Theo Walcott’s hat-trick against Blackpool on Saturday assured that the young winger would grab the majority of the headlines, and rightly so, but Arsenal’s demolition of Blackpool was far from a one-man show.
Pulling the strings quietly and with an elegance and vision which seemed to had vanished last season after 18 months robbed to injury was Tomas Rosicky, or ‘Little Mozart’ as he is affectionately known in his native Czech Republic.
Rosicky’s link play with Andrei Arshavin and Theo Walcott was a joy to behold and, regardless of the quality of opposition, the Arsenal number 7 gave a masterclass in the ability to find pockets of space between the midfield and defence.
Arsenal seem to have gathered a plethora of diminutive playmakers all wanting to play in the ‘hole’ behind a target man. It is a position Cesc Fabregas often finds himself pushed into as the season progresses, Arshavin would ideally love to play there, but Wenger prefers to use him on the left, and it is also the position Samir Nasri feels is his most natural.
Nasri auditioned well for the role at Anfield last weekend but the Frenchmen seemed to hold onto the ball for too long at times and, while his constant movement caused Liverpool problems, he often left Marouane Chamakh isolated against Jaime Carragher and Martin Skrtel.
Where Rosicky excelled on Saturday was in his ability to always receive the ball on the half-turn, ready to move the ball forward and always aware of his options. He also kept the play ticking over when he needed to and was efficient in his time on the ball, refusing to over-elaborate. With the likes of Rosicky, Nasri, Fabregas and Arshavin at the club, there is certainly no better place for Jack Wilshere to learn the trade.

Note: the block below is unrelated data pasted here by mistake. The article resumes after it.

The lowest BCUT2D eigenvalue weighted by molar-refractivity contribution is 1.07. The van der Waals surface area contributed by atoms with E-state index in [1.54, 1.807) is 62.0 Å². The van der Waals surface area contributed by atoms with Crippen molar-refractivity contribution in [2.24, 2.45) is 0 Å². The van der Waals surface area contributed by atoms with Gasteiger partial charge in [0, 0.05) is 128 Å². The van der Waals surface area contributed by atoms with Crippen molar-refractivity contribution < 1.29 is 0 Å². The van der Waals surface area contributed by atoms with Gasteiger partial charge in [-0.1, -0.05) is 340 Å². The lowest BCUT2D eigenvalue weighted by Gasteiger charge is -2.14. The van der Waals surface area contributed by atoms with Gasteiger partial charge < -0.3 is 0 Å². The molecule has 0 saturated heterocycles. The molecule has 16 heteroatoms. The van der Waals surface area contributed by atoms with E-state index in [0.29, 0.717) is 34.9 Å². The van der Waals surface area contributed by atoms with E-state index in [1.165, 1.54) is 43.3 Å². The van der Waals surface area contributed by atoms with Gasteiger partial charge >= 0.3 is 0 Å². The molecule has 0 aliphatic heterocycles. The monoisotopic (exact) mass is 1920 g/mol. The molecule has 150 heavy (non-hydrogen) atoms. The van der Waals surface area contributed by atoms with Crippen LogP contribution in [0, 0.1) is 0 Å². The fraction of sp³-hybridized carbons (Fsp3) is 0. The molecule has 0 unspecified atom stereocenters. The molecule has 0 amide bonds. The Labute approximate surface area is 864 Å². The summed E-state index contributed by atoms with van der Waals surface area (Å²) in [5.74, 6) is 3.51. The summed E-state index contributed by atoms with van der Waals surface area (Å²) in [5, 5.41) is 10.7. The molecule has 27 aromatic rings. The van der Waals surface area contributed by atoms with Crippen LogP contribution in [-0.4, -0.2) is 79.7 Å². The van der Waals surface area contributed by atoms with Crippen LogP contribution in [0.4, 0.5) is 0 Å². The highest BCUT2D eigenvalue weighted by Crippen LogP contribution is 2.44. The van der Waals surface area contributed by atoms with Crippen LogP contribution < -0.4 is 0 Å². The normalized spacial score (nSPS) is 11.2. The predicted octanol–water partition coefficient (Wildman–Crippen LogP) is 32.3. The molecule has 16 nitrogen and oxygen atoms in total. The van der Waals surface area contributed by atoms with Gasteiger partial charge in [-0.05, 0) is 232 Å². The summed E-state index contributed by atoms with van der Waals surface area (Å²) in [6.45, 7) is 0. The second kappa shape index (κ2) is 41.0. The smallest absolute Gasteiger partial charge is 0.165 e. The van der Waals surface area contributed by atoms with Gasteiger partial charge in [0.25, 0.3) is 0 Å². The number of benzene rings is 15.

Rosicky has endured a difficult time since signing for Arsenal in 2006 to replace Robert Pires, who departed for Villarreal. With Arsenal playing a 4-4-2 formation, it meant that, instead of playing in a attacking central role, Rosicky had to adapt his game to play on the left side of midfield and contribute defensively as well as going forward. Replacing Pires was always going to be a difficult task and adapting to a new league and new position at the same time affected the Czech captain’s form.
There were glimpses of his potential during his first season including a 30 yard screamer against Hamburg and two excellent strikes against Liverpool in the FA Cup at Anfield. The first half of the 2007/2008 season saw the former Dortmund captain start to flourish in an Arsenal shirt and playing alongside his best friends at the club, Fabregas, Alex Hleb and Mathieu Flamini, the ‘Four Musketeers’ helped Arsenal make a real fight for the title.
However, Rosicky came off injured against Newcastle United in January 2008 with what seemed a routine hamstring injury and was left sidelined for the next 18 months. The injury was complex and at more than one point it seemed his career was on the line. After finally getting fit last season, Rosicky made 33 appearances for Arsenal and made a return to the Czech national team, however his form was erratic and it was rumoured he could be heading out of the Emirates this summer, despite signing a two year extension to his contract in January.
A full pre-season has given Rosicky a solid base to build from and it seems he is reaping the rewards. It may be premature to say he his back to his best but he was Arsenal’s best player at Anfield after coming off the bench in last weekend’s 1-1 draw and his performance against Blackpool will give Wenger a selection headache now that Fabregas has returned to fitness. That the Arsenal captain will come straight into the side is in no doubt, but Wenger may now be more inclined to play Fabregas in the deeper midfield role currently occupied by Wilshere, rather than ousting Rosicky.
Whatever Wenger decides to do, it is great to see Rosicky back fit and playing something like the kind of football which made him one of the best midfielders in Europe not so long ago.